The Australians should be precluded as well because they would just stick an "o" on the end of it and we'd just move from wing/wing to wingo/wingo which wouldn't be much help. The Germans, who currently translate the quite attractive word "bra" to "B├╝stenhalter" which I think means "bosom holder" would come up with something more literal still like "solid sail", which would be shortened to "SS" and that really wouldn't work.
No this must be left to the British. And so I would propose that the procedure is that any new invention brought to the class is named after the first sailor to use it. Adam however already has the "Maystick" and I'm now mindful of the recently introduced 2010 Equalities Act which means he can't have it in isolation as he's already go one invention, and two would be un err.. equal. Nobody is allowed to loose in Britain these days and anyway if he had two we'd be back to where we started with May/May Stick.
So its not easy as you can see, but a combination may work? How about the Bora May Invention? We could consult the French to shorten it and surely (but not guarranteed) it would turn into "BMI" which also stands poignantly for "Body Mass index" which is a subtle hint that if you are a fat bastard it could be for you, but BMI is also a low cost airline which makes flying accessible to the masses and that may just be a subtle reminder to everyone to think, as they look up, about what's really important to the moth class..

Si (sitting in a Starbucks waiting for someone, so err sorry)

Monday, 11 October 2010

Collide Ride

It was when I couldn't get back in the boat that I noticed something was wrong. A lap earlier and in the first race yesterday Richard Lovering and I bashed off each other at 20 knots downwind vying for the lead. He capsized and I continued, aware that I'd taken a big knock, but after messing up another tack up at the windward mark I couldn't get back in the boat. Then when I headed for the shore I couldn't get out and rammed the foils up the beach. Nice.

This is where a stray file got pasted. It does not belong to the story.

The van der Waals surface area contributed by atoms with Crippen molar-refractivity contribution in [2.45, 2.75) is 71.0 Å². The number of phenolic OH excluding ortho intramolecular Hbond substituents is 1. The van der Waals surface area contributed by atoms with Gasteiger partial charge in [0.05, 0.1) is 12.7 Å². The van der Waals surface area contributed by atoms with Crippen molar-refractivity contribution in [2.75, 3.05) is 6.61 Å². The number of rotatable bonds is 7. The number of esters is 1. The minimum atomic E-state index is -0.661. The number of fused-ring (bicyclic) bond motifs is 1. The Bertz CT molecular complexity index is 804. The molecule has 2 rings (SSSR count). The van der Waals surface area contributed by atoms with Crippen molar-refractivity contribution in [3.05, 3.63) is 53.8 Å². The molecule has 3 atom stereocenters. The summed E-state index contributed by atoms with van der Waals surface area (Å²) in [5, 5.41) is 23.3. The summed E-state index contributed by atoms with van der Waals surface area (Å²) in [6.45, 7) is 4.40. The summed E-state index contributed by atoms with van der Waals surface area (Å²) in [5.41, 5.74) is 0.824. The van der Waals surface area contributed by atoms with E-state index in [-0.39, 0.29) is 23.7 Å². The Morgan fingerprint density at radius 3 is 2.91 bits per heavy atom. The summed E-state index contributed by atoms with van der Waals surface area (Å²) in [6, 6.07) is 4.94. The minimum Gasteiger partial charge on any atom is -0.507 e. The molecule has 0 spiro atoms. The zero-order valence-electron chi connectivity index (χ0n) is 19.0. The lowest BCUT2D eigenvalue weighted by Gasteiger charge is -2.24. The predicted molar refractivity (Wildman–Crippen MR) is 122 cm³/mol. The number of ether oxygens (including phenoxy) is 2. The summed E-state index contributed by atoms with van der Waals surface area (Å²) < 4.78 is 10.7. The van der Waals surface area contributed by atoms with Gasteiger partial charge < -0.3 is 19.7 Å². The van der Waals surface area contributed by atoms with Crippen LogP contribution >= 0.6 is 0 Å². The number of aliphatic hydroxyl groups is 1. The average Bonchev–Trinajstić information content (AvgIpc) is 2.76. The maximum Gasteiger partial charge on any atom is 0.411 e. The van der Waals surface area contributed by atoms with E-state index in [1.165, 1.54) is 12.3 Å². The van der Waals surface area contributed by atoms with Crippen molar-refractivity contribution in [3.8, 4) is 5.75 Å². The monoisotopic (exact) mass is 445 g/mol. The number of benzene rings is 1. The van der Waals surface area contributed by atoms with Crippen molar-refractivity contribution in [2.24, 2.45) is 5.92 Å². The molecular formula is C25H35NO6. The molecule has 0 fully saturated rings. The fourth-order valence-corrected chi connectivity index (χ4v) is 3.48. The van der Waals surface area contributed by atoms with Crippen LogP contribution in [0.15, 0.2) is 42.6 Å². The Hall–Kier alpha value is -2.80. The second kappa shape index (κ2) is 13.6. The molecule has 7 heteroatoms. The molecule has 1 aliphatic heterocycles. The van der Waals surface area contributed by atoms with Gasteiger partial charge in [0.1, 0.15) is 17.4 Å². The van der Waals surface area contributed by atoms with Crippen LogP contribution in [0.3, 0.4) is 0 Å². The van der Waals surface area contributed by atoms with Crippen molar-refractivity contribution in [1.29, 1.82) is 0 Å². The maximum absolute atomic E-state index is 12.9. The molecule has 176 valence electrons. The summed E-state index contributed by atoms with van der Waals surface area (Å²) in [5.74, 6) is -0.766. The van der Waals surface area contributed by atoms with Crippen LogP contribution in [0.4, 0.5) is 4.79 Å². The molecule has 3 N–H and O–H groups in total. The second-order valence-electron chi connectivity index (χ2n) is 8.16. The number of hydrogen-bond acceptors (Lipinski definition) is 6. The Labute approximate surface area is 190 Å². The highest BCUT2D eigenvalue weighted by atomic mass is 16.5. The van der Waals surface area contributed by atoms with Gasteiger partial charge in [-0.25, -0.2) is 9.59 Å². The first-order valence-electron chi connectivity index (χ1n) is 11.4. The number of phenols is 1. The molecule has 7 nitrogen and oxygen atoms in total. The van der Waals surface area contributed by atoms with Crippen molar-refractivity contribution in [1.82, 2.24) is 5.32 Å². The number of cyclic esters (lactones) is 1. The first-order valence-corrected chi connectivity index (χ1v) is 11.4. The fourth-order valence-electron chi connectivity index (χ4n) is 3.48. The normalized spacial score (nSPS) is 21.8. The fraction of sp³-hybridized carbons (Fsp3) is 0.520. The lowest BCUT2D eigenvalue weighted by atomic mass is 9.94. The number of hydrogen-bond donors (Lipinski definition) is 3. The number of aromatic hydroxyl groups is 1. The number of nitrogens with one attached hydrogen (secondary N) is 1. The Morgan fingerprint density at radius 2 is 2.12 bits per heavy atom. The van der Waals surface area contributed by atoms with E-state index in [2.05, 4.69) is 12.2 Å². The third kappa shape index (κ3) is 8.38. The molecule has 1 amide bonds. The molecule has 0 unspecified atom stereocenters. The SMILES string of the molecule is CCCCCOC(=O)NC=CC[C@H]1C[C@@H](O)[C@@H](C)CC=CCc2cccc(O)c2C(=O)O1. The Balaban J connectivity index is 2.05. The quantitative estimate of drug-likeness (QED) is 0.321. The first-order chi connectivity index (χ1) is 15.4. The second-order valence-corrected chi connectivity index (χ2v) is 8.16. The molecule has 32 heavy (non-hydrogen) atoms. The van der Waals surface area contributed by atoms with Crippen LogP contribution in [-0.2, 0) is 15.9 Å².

First time I've ever ever retired because of something like that and when everyone else was enjoying quick fire champagne racing Graham Simmonds was kindly helping me to put the cover on the boat, as I couldn't do it on my own. I limped off and spend an afternoon lying on the sofa feeling sorry for myself. Still nothing that Ibuprofen and BUPA wont be able to fix.

So sorry I wasn't part of yesterday and congratulation to Mike Lennon who really looks the part these days. Maybe that was the last year of the Tide Ride at HISC but once again the Moths put on a really good show!

Anyway injuries happen, but the most annoying thing is I have this beautiful little Abarth 500 sitting on my driveway and I can only drive one handed!



On an entirely different note, we lost a rudder vertical at the Europeans in Silvaplana.. It was a spare, but it went missing. Anyone seen it around?

S

Tuesday, 5 October 2010

Where are you with the wing?



There has been quite a bit of talk in the Moth class about wing rigs of late. In particular how they should fit into the class, or not.

Andrew McDougall has posted his thoughts in the forum on the new Mach2 website and you probably should read them.

Do you agree with Andrew or not? We'd like to hear your views so tell us what you think! It is easy to log in and the topic does need debate...

Just register in the below section of the home page.



Then click on "Mach 2 Forum" ....



Then read the post.. calm down...take a deep breath...